27 April 2022 (released)
27 April 2022
Sara Correia grew up in a family of fadistas, immersed in fado, and was just 13 years old when she won the Grande Noite do Fado (a major festival and singing competition). Her husky high-contralto voice still projects the intensity of the roots music she grew up listening to. Having released her eponymous debut album back in 2018, she quickly made a name for herself on the Fado scene, with the release celebrated with numerous accolades. Having recently re-released her sophomore album, Do Coração, as a deluxe edition, she finally makes her UK debut as part of the La Linea festival. Ahead of her performance at London’s Union Chapel on April 28th, we caught up with her to learn a little more.
Hi Sara, first of all how are you?
Hi! I'm very well. With the success of "Quero é Viver," an opening credits song for a popular primetime soap opera in Portugal, the start of the year has been exciting. I'm looking forward to a year full of live performances and new music in 2022.
You are finally returning to London, are you excited to be able to play the date?
Yes, absolutely. I think the postponement due to the pandemic made me even more eager to perform at Union Chapel on April 28th.
What do you have planned for the London show?
Fado, Fado, and more Fado. I have the honor of being accompanied by some truly amazing musicians who bring their full talent to each show, ensuring that each concert is unique. I'm confident they'll go above and beyond while performing in London, as will I. So brace yourself for a soulful surrender of the depths of the Portuguese soul as only Fado can bring.
You have had an interesting journey to success, for those not in the know, can you give a little overview?
I began singing when I was very young. I was a child at the time, and I used to accompany my aunt, who also sang Fado, to Fado houses. This is a Fado singer's ‘church’, where we learn everything, and where I learned everything as well. At 13 I won Grande Noite do Fado, a famous Fado competition in Portugal. Following that victory, I was invited to perform at one of Lisbon's most important Fado venues, where I had the incredible privilege of learning from some of the greatest voices: Celeste Rodrigues, Jorge Fernando, and Maria de Nazaré. In 2018 I released my first album and the critics and the public were very generous to me. In 2020, I was prepared to release my second album in March, just a week before everything closed because Coronavirus. Then we postponed the release to the end of the year, and with all the difficulties and postponed shows, 2021 was a really great year for me. I won an important award in Portugal with my record and I was nominated for the Latin Grammys. I also did a lot of participations with other musicians and also be able to tour in such a great countries such as Colombia, Panama, Chile and Argentina. Now Do Coração tour is still on the road but I’m already preparing my 3rd album, which I want to release at the end of this year.
Your initial success came in your teenage years. How did that alter your ambitions?
It didn't change my ambitions, but it did solidify the fact that I want to sing Fado for the rest of my life.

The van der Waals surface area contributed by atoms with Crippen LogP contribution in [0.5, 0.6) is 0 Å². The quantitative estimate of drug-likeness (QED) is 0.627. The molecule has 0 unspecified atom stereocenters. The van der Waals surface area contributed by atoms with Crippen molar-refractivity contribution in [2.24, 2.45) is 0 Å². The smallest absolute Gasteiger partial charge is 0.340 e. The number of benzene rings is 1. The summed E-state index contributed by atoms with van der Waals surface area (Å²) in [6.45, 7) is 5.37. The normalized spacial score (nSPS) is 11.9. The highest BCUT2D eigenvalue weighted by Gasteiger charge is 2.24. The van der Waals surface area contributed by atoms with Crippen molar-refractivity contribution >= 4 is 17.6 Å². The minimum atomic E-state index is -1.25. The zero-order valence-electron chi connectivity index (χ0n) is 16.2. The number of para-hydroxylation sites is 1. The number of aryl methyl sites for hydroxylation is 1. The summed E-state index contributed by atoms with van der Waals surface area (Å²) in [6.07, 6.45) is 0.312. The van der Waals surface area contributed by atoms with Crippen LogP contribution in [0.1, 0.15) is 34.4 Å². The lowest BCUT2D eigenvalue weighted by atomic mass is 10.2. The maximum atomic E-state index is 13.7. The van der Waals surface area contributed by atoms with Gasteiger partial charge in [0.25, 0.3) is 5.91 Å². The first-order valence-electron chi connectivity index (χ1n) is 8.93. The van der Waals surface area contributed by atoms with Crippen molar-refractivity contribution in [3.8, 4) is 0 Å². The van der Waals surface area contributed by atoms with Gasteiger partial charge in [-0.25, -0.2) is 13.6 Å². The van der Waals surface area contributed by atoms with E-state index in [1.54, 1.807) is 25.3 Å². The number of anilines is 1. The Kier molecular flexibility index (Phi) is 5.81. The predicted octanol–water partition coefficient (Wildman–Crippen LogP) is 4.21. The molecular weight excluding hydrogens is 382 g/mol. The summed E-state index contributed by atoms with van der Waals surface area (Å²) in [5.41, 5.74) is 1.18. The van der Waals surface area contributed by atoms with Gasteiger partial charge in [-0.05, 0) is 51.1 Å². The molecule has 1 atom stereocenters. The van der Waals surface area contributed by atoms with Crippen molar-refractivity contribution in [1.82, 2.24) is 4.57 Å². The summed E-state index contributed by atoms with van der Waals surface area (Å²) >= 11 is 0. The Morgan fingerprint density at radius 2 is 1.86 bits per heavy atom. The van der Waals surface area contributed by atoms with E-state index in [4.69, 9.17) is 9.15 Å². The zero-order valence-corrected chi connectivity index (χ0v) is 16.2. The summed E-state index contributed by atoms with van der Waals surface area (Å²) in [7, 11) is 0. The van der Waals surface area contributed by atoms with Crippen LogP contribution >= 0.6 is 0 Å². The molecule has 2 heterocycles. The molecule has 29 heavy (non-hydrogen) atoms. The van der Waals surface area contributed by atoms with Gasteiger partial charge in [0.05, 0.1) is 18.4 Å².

While your debut album was hugely successful, your sophomore album has received a phenomenal response. What did you learn from the first to apply to the second?
I believe that the transition from "Sara Correia" to "Do Coração" simply increased my confidence in singing my thruth. That is the essence of Fado. You must feel it in your bones and be able to transport it outside as a cry, a lament, or an expression of your deepest being. Of course, being nominated for a Latin Grammy for doing what I love the most was an unexpected but incredible reward.
You have recently released a deluxe edition of Do Coração, what prompted the decision?
We had a lot of live material, as well as a new single titled "Quero é Viver" and two collaborations. Despite the pandemic, I performed over 30 shows in 2021, some of which were recorded, and with a Latin Grammy nomination and a PLAY award in Portugal for Best Fado album, we felt these live versions and collaborations deserved a release.
Have you already started work on album 3?
Yes, but for the time being let’s keep the mystery!
Your sound is steeped in Fado but does have a contemporary edge. How do you strike the balance between the two?
Let us not forget that I am 28 years old. Fado is a cultural heritage that has been passed down from generation to generation, and I hope and wish that my interpretation adds a contemporary edge to it. New generations are falling in love with Fado, and they need to hear themselves in it. So I hope to be that voice, bridging the generational divide while preserving the art of traditional Fado.
Do Coração features a couple of collaborations. How do you choose who to work with?
I must love and believe in music. It's not about the names as much as it is about the music. If I believe my voice is a good fit for it, if I can incorporate my beloved Fado into it, and if I can add without losing what I value the most, I'll do it. In "Meu Bairro, Minha Língua," a tribute to the Portuguese language, I collaborated with Vinicius Terra, Linn da Quebrada, the beloved and missed Elza Soares, and my Portuguese friend, Dino d'Santiago. In addition, in a song titled "O Mundo Há-de Ser Mais," I collaborated with Stereossauro, a musician and producer from Portugal, in a crossover between Fado and electronic music. The original album has a duet with one of the Portuguese’s artists I admire the most: António Zambujo.
Lastly, is there anyone you dream of working with?
It will sound crazy, but I would love to work with Billie Eillish! I do admire her voice and her music but mostly her attitude.